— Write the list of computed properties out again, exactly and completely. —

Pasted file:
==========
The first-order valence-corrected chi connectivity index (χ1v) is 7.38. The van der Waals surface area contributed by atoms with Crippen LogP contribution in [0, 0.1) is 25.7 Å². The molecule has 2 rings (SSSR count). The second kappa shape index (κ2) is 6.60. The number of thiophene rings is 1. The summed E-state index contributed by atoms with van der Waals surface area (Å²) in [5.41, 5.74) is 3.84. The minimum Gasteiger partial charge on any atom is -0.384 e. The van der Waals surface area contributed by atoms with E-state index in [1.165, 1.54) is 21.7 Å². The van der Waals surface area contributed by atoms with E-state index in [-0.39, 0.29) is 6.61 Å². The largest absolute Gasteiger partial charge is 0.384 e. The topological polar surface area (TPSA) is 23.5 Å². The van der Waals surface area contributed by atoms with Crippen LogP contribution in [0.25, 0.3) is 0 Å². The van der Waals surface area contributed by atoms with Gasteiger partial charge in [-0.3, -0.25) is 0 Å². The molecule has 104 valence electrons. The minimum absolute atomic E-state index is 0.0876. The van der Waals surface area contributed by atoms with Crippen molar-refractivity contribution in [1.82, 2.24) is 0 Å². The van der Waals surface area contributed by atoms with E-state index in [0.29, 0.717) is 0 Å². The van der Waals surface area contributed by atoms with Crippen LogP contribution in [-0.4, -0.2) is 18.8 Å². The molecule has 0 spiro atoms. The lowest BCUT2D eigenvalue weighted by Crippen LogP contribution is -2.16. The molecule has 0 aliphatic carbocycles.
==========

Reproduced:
The first-order valence-corrected chi connectivity index (χ1v) is 7.38. The van der Waals surface area contributed by atoms with Crippen LogP contribution in [0, 0.1) is 25.7 Å². The molecule has 2 rings (SSSR count). The second kappa shape index (κ2) is 6.60. The number of thiophene rings is 1. The summed E-state index contributed by atoms with van der Waals surface area (Å²) in [5.41, 5.74) is 3.84. The minimum Gasteiger partial charge on any atom is -0.384 e. The van der Waals surface area contributed by atoms with E-state index in [1.165, 1.54) is 21.7 Å². The van der Waals surface area contributed by atoms with E-state index in [-0.39, 0.29) is 6.61 Å². The largest absolute Gasteiger partial charge is 0.384 e. The topological polar surface area (TPSA) is 23.5 Å². The van der Waals surface area contributed by atoms with Crippen LogP contribution in [0.25, 0.3) is 0 Å². The van der Waals surface area contributed by atoms with Gasteiger partial charge in [-0.3, -0.25) is 0 Å². The molecule has 104 valence electrons. The minimum absolute atomic E-state index is 0.0876. The van der Waals surface area contributed by atoms with Crippen molar-refractivity contribution in [1.82, 2.24) is 0 Å². The van der Waals surface area contributed by atoms with E-state index in [0.29, 0.717) is 0 Å². The van der Waals surface area contributed by atoms with Crippen LogP contribution in [-0.4, -0.2) is 18.8 Å². The molecule has 0 spiro atoms. The lowest BCUT2D eigenvalue weighted by Crippen LogP contribution is -2.16. The molecule has 0 aliphatic carbocycles.